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Modern investment treaties give private arbitrators power to determine whether governments should pay compensation to foreign investors for a wide range of sovereign acts. In recent years, particularly developing countries have incurred significant liabilities from investment treaty arbitration, which begs the question why they signed the treaties in the first place. Through a comprehensive and timely analysis, this book shows that governments in developing countries typically overestimated the economic benefits of investment treaties and practically ignored their risks. Rooted in insights on bounded rationality from behavioural psychology and economics, the analysis highlights how policy-makers often relied on inferential shortcuts when assessing the implications of the treaties, which resulted in systematic deviations from fully rational behaviour. This not only sheds new light on one of the most controversial legal regimes underwriting economic globalization but also provides a novel theoretical account of the often irrational, yet predictable, nature of economic diplomacy.Read more
- Provides a novel account of the role of bounded rationality in economic diplomacy
- Offers detailed insights into one of the most controversial international economic regimes
- Both theory and empirics are presented in an accessible way to appeal to students and practitioners, as well as specialists
- Winner, IPE Best Book Award, International Studies Assocation
Reviews & endorsements
'Well before the current hype in Europe over investor-state dispute settlement, Poulsen pioneered the view that many countries signed up to investment protection treaties in less than rational ways. This book provides careful, country-specific evidence in support, with eye-opening stories from across the world, ranging from Pakistan and Ghana to the Czech Republic, Costa Rica and South Africa. Countries simply assumed the economic benefits of investment treaties and underestimated the possibility and costs of legal claims. World Bank and UN officials promoted the treaties and so did Western lawyers and advisors. Debunking the rational premise of much of the academic scholarship, this book should be compulsory reading for a new generation of policymakers and scholars alike, if only to avoid the mistakes of the past and find better ways to address today's increasingly complex challenges of economic diplomacy.' Joost Pauwelyn, Graduate Institute, GenevaSee more reviews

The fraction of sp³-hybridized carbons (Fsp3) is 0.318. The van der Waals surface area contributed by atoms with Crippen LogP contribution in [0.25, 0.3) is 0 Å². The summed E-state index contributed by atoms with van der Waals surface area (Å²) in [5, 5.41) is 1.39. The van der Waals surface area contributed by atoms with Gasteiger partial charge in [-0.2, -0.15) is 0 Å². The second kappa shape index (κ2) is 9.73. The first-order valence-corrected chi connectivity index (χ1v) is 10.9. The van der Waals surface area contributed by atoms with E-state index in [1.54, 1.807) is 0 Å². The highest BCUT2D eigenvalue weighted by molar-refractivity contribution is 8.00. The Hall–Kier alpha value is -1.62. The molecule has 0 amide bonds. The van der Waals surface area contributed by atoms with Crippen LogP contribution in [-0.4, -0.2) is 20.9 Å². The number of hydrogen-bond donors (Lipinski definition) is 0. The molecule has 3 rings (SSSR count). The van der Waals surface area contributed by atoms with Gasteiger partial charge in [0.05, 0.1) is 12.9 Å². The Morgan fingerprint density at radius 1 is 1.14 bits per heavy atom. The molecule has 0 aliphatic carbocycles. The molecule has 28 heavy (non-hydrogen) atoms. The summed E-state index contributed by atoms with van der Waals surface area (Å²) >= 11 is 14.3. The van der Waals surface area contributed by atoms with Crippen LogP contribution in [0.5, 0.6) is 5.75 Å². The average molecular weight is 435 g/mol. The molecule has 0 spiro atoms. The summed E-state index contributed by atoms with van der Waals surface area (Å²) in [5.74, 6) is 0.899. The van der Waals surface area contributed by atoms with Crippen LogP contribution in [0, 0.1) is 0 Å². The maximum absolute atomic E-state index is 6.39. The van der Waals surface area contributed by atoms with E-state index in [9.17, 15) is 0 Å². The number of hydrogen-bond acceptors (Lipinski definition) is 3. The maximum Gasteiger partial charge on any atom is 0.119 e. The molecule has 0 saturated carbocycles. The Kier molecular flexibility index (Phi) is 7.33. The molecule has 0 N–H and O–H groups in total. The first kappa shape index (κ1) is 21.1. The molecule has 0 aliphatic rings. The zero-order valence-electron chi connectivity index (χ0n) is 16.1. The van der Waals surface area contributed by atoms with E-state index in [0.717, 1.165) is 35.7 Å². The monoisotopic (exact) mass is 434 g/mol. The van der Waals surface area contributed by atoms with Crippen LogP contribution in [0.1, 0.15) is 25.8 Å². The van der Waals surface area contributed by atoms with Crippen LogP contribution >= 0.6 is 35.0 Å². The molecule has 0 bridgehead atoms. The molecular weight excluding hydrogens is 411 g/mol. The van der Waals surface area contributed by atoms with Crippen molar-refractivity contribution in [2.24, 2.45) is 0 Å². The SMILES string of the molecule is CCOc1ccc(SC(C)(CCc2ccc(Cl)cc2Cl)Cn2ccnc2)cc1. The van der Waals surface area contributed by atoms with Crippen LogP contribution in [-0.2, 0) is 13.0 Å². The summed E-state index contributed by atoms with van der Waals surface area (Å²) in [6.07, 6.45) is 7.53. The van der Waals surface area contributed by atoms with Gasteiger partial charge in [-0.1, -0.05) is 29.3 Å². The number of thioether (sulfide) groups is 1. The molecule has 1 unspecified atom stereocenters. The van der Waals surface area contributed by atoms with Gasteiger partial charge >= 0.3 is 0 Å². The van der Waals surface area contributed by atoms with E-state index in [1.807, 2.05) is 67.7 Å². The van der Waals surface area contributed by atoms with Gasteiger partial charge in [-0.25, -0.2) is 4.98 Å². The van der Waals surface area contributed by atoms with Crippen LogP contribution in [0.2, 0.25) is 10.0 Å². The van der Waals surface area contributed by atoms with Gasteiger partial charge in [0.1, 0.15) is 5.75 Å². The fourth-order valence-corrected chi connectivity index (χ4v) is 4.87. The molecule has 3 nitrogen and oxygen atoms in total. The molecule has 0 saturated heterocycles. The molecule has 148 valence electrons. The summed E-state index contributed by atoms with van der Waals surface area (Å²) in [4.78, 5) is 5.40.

'BITs don't have to be boring! Lauge N. Skovgaard Poulsen has developed a simple yet elegant framework based on bounded rationality to explain why many less developed countries have made rationally foolish choices when signing bilateral investment treaties. By slightly relaxing the strong assumptions of rationality, and combining it with careful in-depth case analysis, he provides a compelling account of the bilateral investment treaty regime and its sometimes perverse consequences.' Duncan Snidal, Nuffield College, Oxford
'In explaining why developing countries signed on to investment treaties that were arguably not in their interests, Poulsen adds greatly to Graham Allison's ground-breaking analysis of the Cuban Missile Crisis so that we can better understand how government decision-making - in rich as well as poor countries - works in practice.' Louis T. Wells, Herbert F. Johnson Professor of International Management, Emeritus, Harvard Business School, Massachusetts
'Lauge Poulsen makes a truly innovative contribution to political economy by using a rich set of insights from cognitive psychology and behavioral economics to explain the spread and impact of bilateral investment treaties. His thorough statistical and qualitative research convincingly demonstrates the superiority of this bounded-rationality theory over conventional rationalist accounts.' Kurt Weyland, Mike Hogg Professor in Liberal Arts, Department of Government, University of Texas, Austin